|Absolutely Marvellous: Lake Titicaca-Bolivia
Photo by Ivan Mlinaric
I’d heard good things about Bolivia: hospitable locals, cheaper accommodation and food, a bustling historical capital, and an excellent place to visit the Amazon. I was excited about seeing a new country and wanted to relax and fully recover from the altitude sickness. However, just as in Ecuador and Peru, my first day in Bolivia had complications.
“Donde esta un banco – Where’s a bank?” I said to the hostel owner in Copacabana, Titicaca’s lakeside town. I felt drowsy after another sleepless overnight journey, this time because the bus driver’s loud trashy pop music had kept me awake. The white haired hostel owner stared and frowned. “Un banco por favor?”
“No banco, no, no,” he said, wagging his finger. Was he saying there wasn’t a bank in Copacabana? I hoped not. After leaving Cusco in a rush I had no money.
“Banco, no tengo dinero,” I said, showing him my bank card.
“Ah, okay,” he said. I sighed and waited for him to signal where to go. “No, no banco; problema. No hay luz.” I thought luz meant lights, not electricity. A power cut had struck Copacabana, which meant even the cash points were out of order. What was I going to do?
Luckily, he let me off paying until the next morning, and even leant me $3 worth of Bolivianos. I was starving after not eating since Cusco, but settled for some bread so that I could have an evening meal. I refused to let the power cut ruin my day and went down to the lake.
Titicaca is the world’s highest lake at just over 3,000 meters above sea level, also known as ‘Rock Puma;’ titi – wildcat or puma, and karka – rock. The map of Titicaca is supposed to look like a puma chasing a rabbit – to me it’s like a Tyrannosaurus Rex chasing Bart Simpson – either way it’s massive.
As I walked downhill passed the red, yellow, and green houses and souvenirs shops, the deep blue reminded me of San Pablo Lake in Otavalo, but a few hundred times the size. The enormity of Titicaca was daunting.
|Anyone for a Pedalo? Copacabana
Photo by Erik Kristensen
Copacabana was like a beach resort town by the sea: gringos sipped beer outside the bars while enjoying the mild sun, a handful of stray dogs ran about barking and biting each other, and a few tourists dressed in shorts and t-shirts were out on a pedalo.
A couple of Bolivian ladies dressed for winter in colourful shawls and funky little bowler hats were parked on a red stone wall, pointing and laughing at the silly gringos on the funny boat-bike. I sat up from them and ate my bread discreetly so the stray dogs wouldn’t come running, but something worse came my way.
A spicy meat smell drifted past. Shaded by a large yellow umbrella, an old guy had sparked up his special Titicaca Kebab stall. Next to him a group of four kids quarrelled as they played table football. Their parents stood waiting for succulent kebabs. The rich smell was too much. I felt poor and hungry, but nothing compared to the many people I’d seen on my travels. Suffering would do me good.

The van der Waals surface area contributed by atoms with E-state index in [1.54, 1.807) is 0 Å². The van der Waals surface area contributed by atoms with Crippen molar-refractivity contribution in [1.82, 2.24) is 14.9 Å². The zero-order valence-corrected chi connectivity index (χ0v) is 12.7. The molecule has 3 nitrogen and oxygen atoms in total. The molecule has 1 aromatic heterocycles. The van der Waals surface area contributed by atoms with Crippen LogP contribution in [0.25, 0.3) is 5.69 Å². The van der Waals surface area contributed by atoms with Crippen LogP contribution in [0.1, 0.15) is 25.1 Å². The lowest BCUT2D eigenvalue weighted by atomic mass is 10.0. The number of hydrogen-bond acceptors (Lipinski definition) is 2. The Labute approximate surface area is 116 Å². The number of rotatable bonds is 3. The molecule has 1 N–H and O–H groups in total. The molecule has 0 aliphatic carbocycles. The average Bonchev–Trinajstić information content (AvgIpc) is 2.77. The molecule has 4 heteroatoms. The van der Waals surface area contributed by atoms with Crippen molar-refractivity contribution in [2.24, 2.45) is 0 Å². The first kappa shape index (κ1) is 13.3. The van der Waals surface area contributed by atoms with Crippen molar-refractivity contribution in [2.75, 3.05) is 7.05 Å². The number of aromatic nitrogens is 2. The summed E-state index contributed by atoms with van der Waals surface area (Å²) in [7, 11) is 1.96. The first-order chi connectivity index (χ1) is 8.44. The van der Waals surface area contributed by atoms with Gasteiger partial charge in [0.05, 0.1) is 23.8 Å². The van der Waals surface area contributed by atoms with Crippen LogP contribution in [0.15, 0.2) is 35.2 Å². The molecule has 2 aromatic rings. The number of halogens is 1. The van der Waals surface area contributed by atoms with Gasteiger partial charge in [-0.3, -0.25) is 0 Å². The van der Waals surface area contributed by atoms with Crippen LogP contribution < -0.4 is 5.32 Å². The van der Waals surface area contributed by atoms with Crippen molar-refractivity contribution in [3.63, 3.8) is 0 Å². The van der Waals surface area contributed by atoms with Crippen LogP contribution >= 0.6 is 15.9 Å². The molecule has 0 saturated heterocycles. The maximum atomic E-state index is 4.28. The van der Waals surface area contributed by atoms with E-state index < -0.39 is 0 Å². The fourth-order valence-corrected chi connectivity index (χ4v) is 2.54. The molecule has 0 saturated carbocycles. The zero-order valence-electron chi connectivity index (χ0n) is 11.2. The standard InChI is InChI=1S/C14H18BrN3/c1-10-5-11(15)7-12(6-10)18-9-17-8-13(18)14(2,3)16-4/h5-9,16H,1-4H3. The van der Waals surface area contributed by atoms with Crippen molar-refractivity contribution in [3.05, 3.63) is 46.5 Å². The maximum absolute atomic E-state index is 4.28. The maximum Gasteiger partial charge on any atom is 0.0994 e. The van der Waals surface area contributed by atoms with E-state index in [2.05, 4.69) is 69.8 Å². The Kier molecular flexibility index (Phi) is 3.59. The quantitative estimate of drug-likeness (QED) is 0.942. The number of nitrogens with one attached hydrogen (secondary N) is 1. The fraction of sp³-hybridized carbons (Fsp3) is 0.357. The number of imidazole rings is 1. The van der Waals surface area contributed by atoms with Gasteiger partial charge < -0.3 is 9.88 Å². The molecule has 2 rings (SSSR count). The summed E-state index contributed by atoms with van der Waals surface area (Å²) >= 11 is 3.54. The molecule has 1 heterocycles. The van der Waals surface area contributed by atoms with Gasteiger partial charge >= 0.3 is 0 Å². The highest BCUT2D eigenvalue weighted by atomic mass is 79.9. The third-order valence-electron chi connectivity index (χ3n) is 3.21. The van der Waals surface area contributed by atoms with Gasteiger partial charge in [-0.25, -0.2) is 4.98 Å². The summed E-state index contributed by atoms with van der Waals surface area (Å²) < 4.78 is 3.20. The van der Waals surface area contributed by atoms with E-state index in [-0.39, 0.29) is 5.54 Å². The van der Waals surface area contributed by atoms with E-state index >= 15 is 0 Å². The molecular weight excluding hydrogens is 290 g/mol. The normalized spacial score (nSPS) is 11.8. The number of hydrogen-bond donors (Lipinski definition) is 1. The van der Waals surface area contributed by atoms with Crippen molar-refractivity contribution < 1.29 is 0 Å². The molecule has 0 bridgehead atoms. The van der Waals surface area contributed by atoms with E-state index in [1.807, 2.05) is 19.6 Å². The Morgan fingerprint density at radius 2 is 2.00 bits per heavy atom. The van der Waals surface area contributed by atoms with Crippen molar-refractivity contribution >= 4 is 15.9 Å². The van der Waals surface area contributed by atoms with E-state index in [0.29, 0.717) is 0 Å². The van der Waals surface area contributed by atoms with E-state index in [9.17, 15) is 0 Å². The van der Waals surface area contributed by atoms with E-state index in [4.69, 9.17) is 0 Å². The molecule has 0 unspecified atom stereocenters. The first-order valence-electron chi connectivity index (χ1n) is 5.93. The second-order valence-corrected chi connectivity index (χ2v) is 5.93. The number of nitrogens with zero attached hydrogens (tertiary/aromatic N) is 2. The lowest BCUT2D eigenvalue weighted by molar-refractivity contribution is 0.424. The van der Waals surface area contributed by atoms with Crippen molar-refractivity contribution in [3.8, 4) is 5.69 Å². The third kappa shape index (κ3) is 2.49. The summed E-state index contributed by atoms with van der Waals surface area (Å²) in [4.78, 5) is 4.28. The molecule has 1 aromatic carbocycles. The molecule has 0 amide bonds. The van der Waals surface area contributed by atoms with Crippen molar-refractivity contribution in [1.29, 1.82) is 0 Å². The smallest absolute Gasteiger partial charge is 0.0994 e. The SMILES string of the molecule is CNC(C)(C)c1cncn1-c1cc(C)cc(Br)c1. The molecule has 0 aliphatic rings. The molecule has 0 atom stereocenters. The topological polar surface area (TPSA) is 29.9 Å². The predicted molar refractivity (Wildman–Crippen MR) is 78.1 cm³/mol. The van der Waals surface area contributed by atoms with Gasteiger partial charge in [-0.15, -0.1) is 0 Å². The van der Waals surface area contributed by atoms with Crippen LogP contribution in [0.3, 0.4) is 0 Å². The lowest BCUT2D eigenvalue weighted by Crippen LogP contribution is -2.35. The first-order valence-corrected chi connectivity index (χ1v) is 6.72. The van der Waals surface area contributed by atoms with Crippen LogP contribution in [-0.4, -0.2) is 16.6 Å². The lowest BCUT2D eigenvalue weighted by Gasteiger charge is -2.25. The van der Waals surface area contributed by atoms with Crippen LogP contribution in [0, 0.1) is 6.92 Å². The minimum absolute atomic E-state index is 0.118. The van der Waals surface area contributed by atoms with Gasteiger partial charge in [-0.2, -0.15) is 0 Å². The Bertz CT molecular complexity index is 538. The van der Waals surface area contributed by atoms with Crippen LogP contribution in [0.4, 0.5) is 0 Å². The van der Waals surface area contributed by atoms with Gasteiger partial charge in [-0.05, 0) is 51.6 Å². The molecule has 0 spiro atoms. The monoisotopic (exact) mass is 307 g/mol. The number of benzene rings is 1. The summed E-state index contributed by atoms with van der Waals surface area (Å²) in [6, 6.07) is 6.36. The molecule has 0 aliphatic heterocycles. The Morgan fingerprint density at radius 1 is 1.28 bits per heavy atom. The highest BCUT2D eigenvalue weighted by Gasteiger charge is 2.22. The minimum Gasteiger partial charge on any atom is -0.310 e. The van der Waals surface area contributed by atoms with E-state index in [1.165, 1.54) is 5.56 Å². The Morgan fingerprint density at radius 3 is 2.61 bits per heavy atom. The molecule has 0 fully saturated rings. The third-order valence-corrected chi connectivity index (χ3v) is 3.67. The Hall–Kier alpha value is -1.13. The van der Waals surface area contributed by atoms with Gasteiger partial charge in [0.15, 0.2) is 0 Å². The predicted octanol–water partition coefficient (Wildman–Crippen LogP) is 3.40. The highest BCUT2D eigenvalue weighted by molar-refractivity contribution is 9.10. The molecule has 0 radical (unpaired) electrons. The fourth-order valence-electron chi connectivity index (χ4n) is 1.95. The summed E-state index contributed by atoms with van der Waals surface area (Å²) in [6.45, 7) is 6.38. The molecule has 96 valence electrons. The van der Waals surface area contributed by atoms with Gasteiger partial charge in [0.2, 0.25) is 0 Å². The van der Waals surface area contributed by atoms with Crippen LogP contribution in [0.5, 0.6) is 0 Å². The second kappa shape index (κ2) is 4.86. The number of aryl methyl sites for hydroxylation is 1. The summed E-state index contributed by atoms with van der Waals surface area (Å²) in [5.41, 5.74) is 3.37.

I spotted a few tourists walking up a small hill by the side of the beach and went to explore. In ancient Spanish, Copacabana means ‘to see the lake,’ which I did from the top of Mount Calvario. The hour stroll up was a breeze after Machu Picchu, and the view over to Isla Del Sol reminded me of Greek islands. The hill is one of the most important religious places in Copacabana and is a popular Christian pilgrimage point.
A group of tubby local women with plump round happy faces gossiped by a wall. I imagined their conversation.
“So what did he say, dear?”
“You’ll never guess, apparently the tubby look is back in again.”
“How do you know?”
“It was in last week’s Hola magazine.”
“Finally, that will stop him moaning about me losing weight.”
“It’s about time too, eh? Poor old Javier’s Titicaca Kebabs was about to go out of business.”
“Yeah, I heard that one of his friends cut the power to force everyone down to get a kebab.”
“I’m not complaining, let’s get going before he runs out.”
The hunger was getting to me.
After traipsing round mountains in Peru, Copacabana was an invigorating change. Seeing water was calming and, even without power or food, the lakeside town was turning into one of my favourite spots.
Back down in the village, I ambled round the grid like streets, took a few photos of the bright white Basillica church, and browsed the many colourful markets. Not once did I feel threatened being alone.
With the mid-afternoon heat, the local’s choice of clothes surprised me. The men wore jumpers and jackets, and the women long skirts with a jumper or shawl and a traditional bowler hat. Were they expecting a sudden snowstorm? And why were most of them overweight? I thought Bolivia was one of South America’s poorest countries.
I finished my afternoon by Titicaca. Sitting next to the highest lake in the world was a strange sensation. How had a lake like Titicaca arrived to the middle of South America? It would have been interesting to put the scene into rewind and watch Copacabana form around Titicaca, a marvellous natural sight.
As a reward for starving myself all day, I stumbled on a restaurant that accepted credit cards using the swipe system. Fresh trout with potatoes, salad, and a couple of cold beers sorted me out; no wonder the people in Copacabana were a little on the heavy side.
The electricity was back on in the morning. I settled with the owner, gave him a few extra Bolivianos to say thank you, and then squeezed into a small van heading to La Paz, the capital, about four hours away. I would have stayed longer, maybe just to try one of the delicious smelling kebabs, but I had to move on.
Next month’s excerpt from Brazil…